WATCH: Canada’s golden girl Marie-Philip Poulin talks about winning gold and the incredible comeback
Marie-Philip Poulin has been called the Sidney Crosby of women’s hockey for her extensive list of achievements at such a young age.
Now she and Crosby have something else in common – a golden goal.
The 22-year-old potted the tying goal and overtime winner to capture Canada’s fourth straight gold medal in women’s hockey after one of the most memorable comebacks in the sport’s history.
Canada was down 2-0 with three minutes and 26 seconds to go in the third period when Brianne Jenner gave Canadians hope with an ugly goal that deflected off an American defender.
Poulin tied it 2-2 with 55 seconds left after Canada pulled their goalie. Eight minutes into overtime, Poulin put the dagger into Americans’ hearts with the golden goal.
Unless you follow women’s hockey very closely, Poulin is far from the household name teammate Hayley Wickenheiser is. So who is this speedy forward, born in Quebec City?
Poulin made her professional debut in 2007 at age 16 with the Montreal Stars of the Canadian Women’s Hockey League. She dominated the league, notching 43 points in 16 games.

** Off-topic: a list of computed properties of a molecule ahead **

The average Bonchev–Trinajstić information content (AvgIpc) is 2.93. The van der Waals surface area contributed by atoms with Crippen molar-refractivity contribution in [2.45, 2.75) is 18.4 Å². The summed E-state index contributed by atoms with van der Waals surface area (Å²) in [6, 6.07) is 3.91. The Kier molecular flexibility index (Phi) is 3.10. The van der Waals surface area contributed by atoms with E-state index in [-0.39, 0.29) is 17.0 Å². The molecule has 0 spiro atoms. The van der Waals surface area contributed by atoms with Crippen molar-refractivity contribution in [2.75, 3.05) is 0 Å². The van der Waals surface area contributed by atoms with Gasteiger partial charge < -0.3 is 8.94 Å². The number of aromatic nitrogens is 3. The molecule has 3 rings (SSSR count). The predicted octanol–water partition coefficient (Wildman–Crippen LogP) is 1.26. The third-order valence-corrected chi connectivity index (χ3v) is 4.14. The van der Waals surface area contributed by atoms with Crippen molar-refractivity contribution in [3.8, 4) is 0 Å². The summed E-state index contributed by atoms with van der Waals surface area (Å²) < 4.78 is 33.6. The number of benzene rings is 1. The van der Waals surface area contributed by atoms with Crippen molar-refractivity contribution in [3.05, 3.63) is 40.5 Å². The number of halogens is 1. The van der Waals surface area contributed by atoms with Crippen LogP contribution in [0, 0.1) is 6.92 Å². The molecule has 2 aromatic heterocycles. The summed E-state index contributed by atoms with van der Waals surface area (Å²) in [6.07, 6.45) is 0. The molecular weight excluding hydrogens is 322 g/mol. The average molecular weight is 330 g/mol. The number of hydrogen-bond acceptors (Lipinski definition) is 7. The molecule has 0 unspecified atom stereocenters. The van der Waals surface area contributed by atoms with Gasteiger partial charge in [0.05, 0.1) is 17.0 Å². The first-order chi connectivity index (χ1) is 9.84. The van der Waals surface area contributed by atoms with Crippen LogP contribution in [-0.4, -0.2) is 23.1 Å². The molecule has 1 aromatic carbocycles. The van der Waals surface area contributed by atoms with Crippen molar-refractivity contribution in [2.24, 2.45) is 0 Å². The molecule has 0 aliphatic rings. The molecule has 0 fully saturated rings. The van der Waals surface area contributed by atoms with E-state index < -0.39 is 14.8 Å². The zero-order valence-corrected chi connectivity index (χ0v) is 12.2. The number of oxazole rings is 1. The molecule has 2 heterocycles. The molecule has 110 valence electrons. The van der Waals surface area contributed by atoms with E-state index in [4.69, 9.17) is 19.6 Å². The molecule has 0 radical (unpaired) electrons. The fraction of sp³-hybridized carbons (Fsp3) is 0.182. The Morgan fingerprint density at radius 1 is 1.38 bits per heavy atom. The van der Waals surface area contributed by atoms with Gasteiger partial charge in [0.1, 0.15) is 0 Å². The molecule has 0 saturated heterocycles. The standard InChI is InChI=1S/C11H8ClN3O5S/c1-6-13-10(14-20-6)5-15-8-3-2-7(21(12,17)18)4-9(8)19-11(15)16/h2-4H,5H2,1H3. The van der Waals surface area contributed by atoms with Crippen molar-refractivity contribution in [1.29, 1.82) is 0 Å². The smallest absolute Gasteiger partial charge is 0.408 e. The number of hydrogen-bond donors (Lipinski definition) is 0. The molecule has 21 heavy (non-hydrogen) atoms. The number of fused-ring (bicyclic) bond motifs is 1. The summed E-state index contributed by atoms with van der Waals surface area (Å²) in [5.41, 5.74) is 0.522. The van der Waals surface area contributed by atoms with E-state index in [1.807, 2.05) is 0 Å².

She made her national debut playing for the women’s under-18 team in 2007. She helped the team win back to back silver medals in 2008 and 2009. In her two full seasons with the under-18 team, she became the team’s all-time leading scorer, with 31 points in 17 games.
She has proven to be a clutch performer in both of her Olympic experiences. In Canada’s 2-0 win over the United States in the 2010 gold-medal game, Poulin scored both Canadian goals. She took it up a notch with a tying goal in the last minute and an overtime winner in 2014.
Poulin has also played for the Dawson College Blues and the Boston University Terriers, where she was a co-captain in the 2012-2013 season.
With much of the Canadian women’s leadership growing older, some have likely played in their last Olympics in Sochi. Poulin, on the other hand, is emerging as one of the team’s leaders. Don’t be surprised to see a letter on that jersey number 29 sometime soon.